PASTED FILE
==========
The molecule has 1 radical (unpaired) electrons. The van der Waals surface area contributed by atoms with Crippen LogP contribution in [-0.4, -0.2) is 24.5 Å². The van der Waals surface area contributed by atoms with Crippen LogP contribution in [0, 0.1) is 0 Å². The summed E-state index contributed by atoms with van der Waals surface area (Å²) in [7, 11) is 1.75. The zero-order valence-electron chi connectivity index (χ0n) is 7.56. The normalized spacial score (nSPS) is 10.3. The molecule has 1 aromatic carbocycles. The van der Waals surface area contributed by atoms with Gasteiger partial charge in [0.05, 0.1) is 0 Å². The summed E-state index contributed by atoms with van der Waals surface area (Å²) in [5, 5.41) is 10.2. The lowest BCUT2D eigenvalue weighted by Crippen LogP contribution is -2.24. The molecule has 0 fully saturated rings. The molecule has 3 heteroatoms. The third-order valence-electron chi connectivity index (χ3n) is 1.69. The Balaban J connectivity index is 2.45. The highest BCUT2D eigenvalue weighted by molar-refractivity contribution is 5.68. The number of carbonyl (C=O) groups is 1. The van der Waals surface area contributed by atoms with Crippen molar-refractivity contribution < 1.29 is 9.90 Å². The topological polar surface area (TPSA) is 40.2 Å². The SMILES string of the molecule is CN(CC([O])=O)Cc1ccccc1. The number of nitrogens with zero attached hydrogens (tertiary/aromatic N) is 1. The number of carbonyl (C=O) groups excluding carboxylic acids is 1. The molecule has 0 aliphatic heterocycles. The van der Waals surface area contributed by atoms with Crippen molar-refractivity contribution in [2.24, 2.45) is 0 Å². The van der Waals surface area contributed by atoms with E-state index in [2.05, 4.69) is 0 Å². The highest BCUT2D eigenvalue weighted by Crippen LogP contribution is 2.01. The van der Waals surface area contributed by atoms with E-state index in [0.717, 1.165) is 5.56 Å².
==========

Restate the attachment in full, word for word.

The molecule has 1 radical (unpaired) electrons. The van der Waals surface area contributed by atoms with Crippen LogP contribution in [-0.4, -0.2) is 24.5 Å². The van der Waals surface area contributed by atoms with Crippen LogP contribution in [0, 0.1) is 0 Å². The summed E-state index contributed by atoms with van der Waals surface area (Å²) in [7, 11) is 1.75. The zero-order valence-electron chi connectivity index (χ0n) is 7.56. The normalized spacial score (nSPS) is 10.3. The molecule has 1 aromatic carbocycles. The van der Waals surface area contributed by atoms with Gasteiger partial charge in [0.05, 0.1) is 0 Å². The summed E-state index contributed by atoms with van der Waals surface area (Å²) in [5, 5.41) is 10.2. The lowest BCUT2D eigenvalue weighted by Crippen LogP contribution is -2.24. The molecule has 0 fully saturated rings. The molecule has 3 heteroatoms. The third-order valence-electron chi connectivity index (χ3n) is 1.69. The Balaban J connectivity index is 2.45. The highest BCUT2D eigenvalue weighted by molar-refractivity contribution is 5.68. The number of carbonyl (C=O) groups is 1. The van der Waals surface area contributed by atoms with Crippen molar-refractivity contribution < 1.29 is 9.90 Å². The topological polar surface area (TPSA) is 40.2 Å². The SMILES string of the molecule is CN(CC([O])=O)Cc1ccccc1. The number of nitrogens with zero attached hydrogens (tertiary/aromatic N) is 1. The number of carbonyl (C=O) groups excluding carboxylic acids is 1. The molecule has 0 aliphatic heterocycles. The van der Waals surface area contributed by atoms with Crippen molar-refractivity contribution in [2.24, 2.45) is 0 Å². The van der Waals surface area contributed by atoms with E-state index in [2.05, 4.69) is 0 Å². The highest BCUT2D eigenvalue weighted by Crippen LogP contribution is 2.01. The van der Waals surface area contributed by atoms with E-state index in [0.717, 1.165) is 5.56 Å².